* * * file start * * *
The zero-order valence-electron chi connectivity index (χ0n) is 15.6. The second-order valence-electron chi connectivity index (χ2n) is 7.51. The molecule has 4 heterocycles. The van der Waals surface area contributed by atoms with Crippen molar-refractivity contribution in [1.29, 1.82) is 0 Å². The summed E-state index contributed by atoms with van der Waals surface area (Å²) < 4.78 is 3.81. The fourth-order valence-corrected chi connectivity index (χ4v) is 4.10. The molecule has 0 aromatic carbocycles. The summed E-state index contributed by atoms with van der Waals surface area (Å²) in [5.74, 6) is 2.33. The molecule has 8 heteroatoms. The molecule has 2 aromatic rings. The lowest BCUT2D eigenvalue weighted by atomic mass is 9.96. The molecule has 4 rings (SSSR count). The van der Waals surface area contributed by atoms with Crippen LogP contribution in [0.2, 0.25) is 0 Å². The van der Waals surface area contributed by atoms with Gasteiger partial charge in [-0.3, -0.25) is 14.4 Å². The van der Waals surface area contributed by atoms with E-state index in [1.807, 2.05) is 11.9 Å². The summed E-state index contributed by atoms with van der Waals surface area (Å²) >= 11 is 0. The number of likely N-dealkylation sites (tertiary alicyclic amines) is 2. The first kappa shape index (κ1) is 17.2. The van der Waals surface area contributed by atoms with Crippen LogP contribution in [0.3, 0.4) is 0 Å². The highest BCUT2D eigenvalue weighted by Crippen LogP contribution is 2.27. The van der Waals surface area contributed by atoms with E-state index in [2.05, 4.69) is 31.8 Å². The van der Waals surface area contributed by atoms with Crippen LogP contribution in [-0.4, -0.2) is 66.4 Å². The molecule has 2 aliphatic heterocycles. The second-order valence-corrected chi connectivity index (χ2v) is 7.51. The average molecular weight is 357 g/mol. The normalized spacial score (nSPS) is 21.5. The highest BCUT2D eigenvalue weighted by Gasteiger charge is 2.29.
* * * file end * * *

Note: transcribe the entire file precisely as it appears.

The zero-order valence-electron chi connectivity index (χ0n) is 15.6. The second-order valence-electron chi connectivity index (χ2n) is 7.51. The molecule has 4 heterocycles. The van der Waals surface area contributed by atoms with Crippen molar-refractivity contribution in [1.29, 1.82) is 0 Å². The summed E-state index contributed by atoms with van der Waals surface area (Å²) < 4.78 is 3.81. The fourth-order valence-corrected chi connectivity index (χ4v) is 4.10. The molecule has 0 aromatic carbocycles. The summed E-state index contributed by atoms with van der Waals surface area (Å²) in [5.74, 6) is 2.33. The molecule has 8 heteroatoms. The molecule has 2 aromatic rings. The lowest BCUT2D eigenvalue weighted by atomic mass is 9.96. The molecule has 4 rings (SSSR count). The van der Waals surface area contributed by atoms with Crippen LogP contribution in [0.2, 0.25) is 0 Å². The van der Waals surface area contributed by atoms with Gasteiger partial charge in [-0.3, -0.25) is 14.4 Å². The van der Waals surface area contributed by atoms with E-state index in [1.807, 2.05) is 11.9 Å². The summed E-state index contributed by atoms with van der Waals surface area (Å²) >= 11 is 0. The number of likely N-dealkylation sites (tertiary alicyclic amines) is 2. The first kappa shape index (κ1) is 17.2. The van der Waals surface area contributed by atoms with Crippen LogP contribution in [0.3, 0.4) is 0 Å². The highest BCUT2D eigenvalue weighted by Crippen LogP contribution is 2.27. The van der Waals surface area contributed by atoms with E-state index in [2.05, 4.69) is 31.8 Å². The van der Waals surface area contributed by atoms with Crippen LogP contribution in [-0.4, -0.2) is 66.4 Å². The molecule has 2 aliphatic heterocycles. The second-order valence-corrected chi connectivity index (χ2v) is 7.51. The average molecular weight is 357 g/mol. The normalized spacial score (nSPS) is 21.5. The highest BCUT2D eigenvalue weighted by Gasteiger charge is 2.29.